On June 22, 2007, the then Prime Minister, Mr John Howard announced plans for interventions in Indigenous communities in the Northern Territory aimed at addressing the safety and wellbeing of the children of these communities. Opinions were once again polarized as Indigenous and non-Indigenous Australians responded to the details of the plan, announced as a ‘national emergency in remote Aboriginal communities’ [5]. The undisputed urgency of the situation outlined in the Ampe akelyernemane meke makarle – little children are sacred report (a catalyst for the intervention based on alarming levels of documented sexual abuse) were countered by calls for consultation and discussion with those communities targeted [6, 7]. What were regarded as excessive tactics in the initial roll-out of the plan by some, were seen by others as necessary to exert a strong presence under the circumstances [8].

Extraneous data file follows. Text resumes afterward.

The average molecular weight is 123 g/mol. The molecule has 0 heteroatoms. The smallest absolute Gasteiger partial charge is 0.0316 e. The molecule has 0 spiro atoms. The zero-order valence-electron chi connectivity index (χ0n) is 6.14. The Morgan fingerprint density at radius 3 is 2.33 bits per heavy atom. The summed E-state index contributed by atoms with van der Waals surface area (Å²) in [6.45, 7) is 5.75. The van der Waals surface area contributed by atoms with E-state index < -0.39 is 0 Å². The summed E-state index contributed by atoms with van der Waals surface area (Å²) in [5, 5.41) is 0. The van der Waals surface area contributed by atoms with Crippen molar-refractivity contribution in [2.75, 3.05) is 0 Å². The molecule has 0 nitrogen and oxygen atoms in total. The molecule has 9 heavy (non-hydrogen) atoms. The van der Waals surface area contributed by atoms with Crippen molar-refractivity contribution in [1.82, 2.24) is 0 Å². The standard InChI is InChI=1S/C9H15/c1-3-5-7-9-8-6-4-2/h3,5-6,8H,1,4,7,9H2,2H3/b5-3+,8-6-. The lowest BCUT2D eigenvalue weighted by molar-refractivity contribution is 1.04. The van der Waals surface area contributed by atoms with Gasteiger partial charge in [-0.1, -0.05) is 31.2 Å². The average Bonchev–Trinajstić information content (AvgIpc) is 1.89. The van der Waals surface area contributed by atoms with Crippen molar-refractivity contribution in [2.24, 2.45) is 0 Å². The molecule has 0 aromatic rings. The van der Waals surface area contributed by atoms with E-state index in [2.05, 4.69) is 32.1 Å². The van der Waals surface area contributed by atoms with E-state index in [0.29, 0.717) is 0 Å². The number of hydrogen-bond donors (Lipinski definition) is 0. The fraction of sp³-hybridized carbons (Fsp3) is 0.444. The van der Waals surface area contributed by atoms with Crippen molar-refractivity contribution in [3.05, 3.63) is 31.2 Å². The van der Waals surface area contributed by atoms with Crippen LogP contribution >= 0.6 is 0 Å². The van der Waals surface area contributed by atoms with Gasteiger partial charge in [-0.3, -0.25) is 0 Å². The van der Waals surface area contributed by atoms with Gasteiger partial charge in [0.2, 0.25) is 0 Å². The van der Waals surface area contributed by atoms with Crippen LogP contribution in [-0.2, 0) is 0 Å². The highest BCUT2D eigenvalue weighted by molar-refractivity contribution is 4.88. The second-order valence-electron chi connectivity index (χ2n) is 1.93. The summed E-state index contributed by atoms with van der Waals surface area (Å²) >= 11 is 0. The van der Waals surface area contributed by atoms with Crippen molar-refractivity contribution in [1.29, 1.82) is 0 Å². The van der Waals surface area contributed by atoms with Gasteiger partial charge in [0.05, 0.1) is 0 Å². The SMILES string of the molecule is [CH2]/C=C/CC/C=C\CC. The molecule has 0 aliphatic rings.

Both of these events and their repercussions impact and involve in some way the social and emotional wellbeing of Indigenous Australians. The first, an apology, represents a particular step aimed at acknowledging ‘past mistreatments and a blemished chapter’ in our nation’s history with a view to reconciling Indigenous and non-Indigenous people to a better future. The second raises questions about how we treat and regard the current and future generations of Indigenous Australians and the role of non-Indigenous Australians within this venture. In terms of addressing what are long felt and more recent trauma for Indigenous people, both events attract a myriad of professional and stakeholder interpretations and general public views on how best to understand the issues and, in turn, what represent the best ways forward. Of course, the social and emotional wellbeing of Indigenous Australians is also an ordinary and everyday proposition – a concern negotiated in the midst of stressors that are at times similar to those facing the general population, and in circumstances more specific to Indigenous people. However, large scale and well publicized events and actions, such as those outlined above, can prompt a refocusing of attention on this aspect of Indigenous health. As well as what they reveal about the historical and contemporary contexts of Indigenous Australians, so too are we enlightened as to the broader attitudinal and practical milieu in which considerations and responses to the needs of Indigenous social and emotional wellbeing occur.